Why so many communities are adopting bike plans -- and how they benefit riders
"2023 is a turning point for bike plans," observes Ryan Peterson, senior planner at Epstein Global, a Chicago-based firm specializing in bicycle and pedestrian planning.
Numbers tell the story: Four adopted plans (Batavia, Cook County, Kane County, Libertyville), two pending approval (Glenview, St. Charles), plus plans on the horizon for 10 others, including a five-village plan in West Cook County.
Why so many now?
Jen Maddux, Chicago Metropolitan Agency for Planning senior planner, suggests, "Residents in our region want it. Safety is high priority.
"Big part of the current traffic safety crisis is pedestrian and cyclist fatalities, increasing remarkably since 2020. Shifts in travel mode from the pandemic continue to show more people biking and walking," said Maddux.
"Additionally, Illinois Department of Transportation is currently pursuing its vulnerable road user assessment and statewide active transportation plan. We're not alone in pumping resources into safety and bike/planning -- it's a trend nationwide."
"Work from home arrangements have shifted recreational habits, leading to a stronger desire for more active transportation opportunities. Subsequently, communities are recognizing benefits of bicycle and pedestrian infrastructure: Health-related advantages, economic development, overall improvements in residents' quality of life.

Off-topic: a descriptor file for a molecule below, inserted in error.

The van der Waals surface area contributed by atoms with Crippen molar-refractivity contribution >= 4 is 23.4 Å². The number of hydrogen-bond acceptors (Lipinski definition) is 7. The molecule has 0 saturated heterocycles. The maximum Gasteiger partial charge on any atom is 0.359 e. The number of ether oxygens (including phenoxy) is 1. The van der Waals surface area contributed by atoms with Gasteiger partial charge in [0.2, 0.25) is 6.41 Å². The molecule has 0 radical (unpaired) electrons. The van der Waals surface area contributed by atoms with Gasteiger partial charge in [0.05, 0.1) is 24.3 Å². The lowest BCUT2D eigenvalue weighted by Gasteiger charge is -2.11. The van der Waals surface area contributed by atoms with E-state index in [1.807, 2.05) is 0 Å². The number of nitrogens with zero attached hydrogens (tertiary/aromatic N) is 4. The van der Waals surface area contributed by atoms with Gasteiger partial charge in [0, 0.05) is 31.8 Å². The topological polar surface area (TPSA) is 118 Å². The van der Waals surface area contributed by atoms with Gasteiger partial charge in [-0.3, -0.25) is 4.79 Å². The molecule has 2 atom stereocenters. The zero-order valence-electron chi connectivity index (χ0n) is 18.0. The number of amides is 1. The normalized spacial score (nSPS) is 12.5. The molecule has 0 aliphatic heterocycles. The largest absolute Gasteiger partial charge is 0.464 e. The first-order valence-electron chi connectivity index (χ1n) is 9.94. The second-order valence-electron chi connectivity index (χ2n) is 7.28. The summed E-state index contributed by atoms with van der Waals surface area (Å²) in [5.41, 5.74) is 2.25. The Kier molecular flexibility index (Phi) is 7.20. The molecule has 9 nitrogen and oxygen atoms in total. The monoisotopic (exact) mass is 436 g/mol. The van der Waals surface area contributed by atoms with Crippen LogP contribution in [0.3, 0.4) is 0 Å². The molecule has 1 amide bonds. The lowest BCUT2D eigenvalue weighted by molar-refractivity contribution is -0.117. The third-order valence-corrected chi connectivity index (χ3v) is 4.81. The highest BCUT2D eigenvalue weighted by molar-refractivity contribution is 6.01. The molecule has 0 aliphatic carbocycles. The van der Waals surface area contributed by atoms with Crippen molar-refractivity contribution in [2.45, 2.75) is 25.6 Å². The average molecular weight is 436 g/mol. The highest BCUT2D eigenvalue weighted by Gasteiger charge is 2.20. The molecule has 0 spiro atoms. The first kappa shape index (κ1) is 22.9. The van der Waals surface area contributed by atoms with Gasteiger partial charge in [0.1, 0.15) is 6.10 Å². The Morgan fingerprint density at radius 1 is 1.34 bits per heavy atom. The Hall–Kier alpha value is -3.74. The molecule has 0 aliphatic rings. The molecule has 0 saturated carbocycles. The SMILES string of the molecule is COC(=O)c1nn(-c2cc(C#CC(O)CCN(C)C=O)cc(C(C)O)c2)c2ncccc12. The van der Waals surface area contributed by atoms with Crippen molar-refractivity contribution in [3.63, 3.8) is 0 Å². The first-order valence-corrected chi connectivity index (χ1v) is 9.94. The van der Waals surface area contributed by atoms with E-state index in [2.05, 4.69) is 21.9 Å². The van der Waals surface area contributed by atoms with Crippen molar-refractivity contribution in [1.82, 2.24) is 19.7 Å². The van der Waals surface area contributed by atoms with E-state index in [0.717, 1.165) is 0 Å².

"Federal and state agencies are creating more funding opportunities to support these initiatives," Peterson notes, specifically 2021's Infrastructure Investment and Jobs Act. To access these funds, explains Maddux, bike/pedestrian projects need to originate with a plan to ensure formal vetting via community engagement processes.
With plans in process, Chicago area suburbs are positioned to access this funding.
Batavia bikers and walkers
Following its 2007 bike plan, Batavia achieved several related bench marks: Batavia Bicycling Commission (2009), Bicycle Friendly Community status (2013) and Complete Streets Policy (2020).
Per biking advocate Abby Beck, Batavia's 5th Ward alderwoman, its newest Batavia Bike and Pedestrian Plan, approved last March, offers an even more active transportation focus, with key objectives engaging both bicyclists and pedestrians: increased connectivity, safety, and access to community resources.
City staff, Batavia Bicycle commissioners, and school, park and business representatives worked with consultants Ride Illinois, 2007 plan developer, and Active Transportation Alliance, bringing a pedestrian focus.
Identified projects spanning a decade assume an annual $300,000 city budget for sidewalk, bikeway and intersection improvements. Per Beck, this fall's 2024 budget discussion will address funding.
Estimates ranging from $34,000-$109,000 over 10 years provide for bikeway projects expanding the existing system of trails, side paths and bikeways to create a connected network and enhanced with marked/signed routes.
Sidewalk budget numbers ranging from $101,000-$149,000 support sidewalk installations on at least one side of each street and fill gaps to key destinations -- parks, schools and central business district.
Active Libertyville Commission
Organized in 2010 and reporting to Libertyville's Public Works committee, it coordinates community outreach and public education efforts, including annual Bike to School Day (May) and the upcoming Community Bike Ride, which rolls from 9-10:30 a.m. Sept. 10 from Adler Park, with 2.5- and 5-mile, self-paced routes around Independence Grove Lake. Ride registration is online.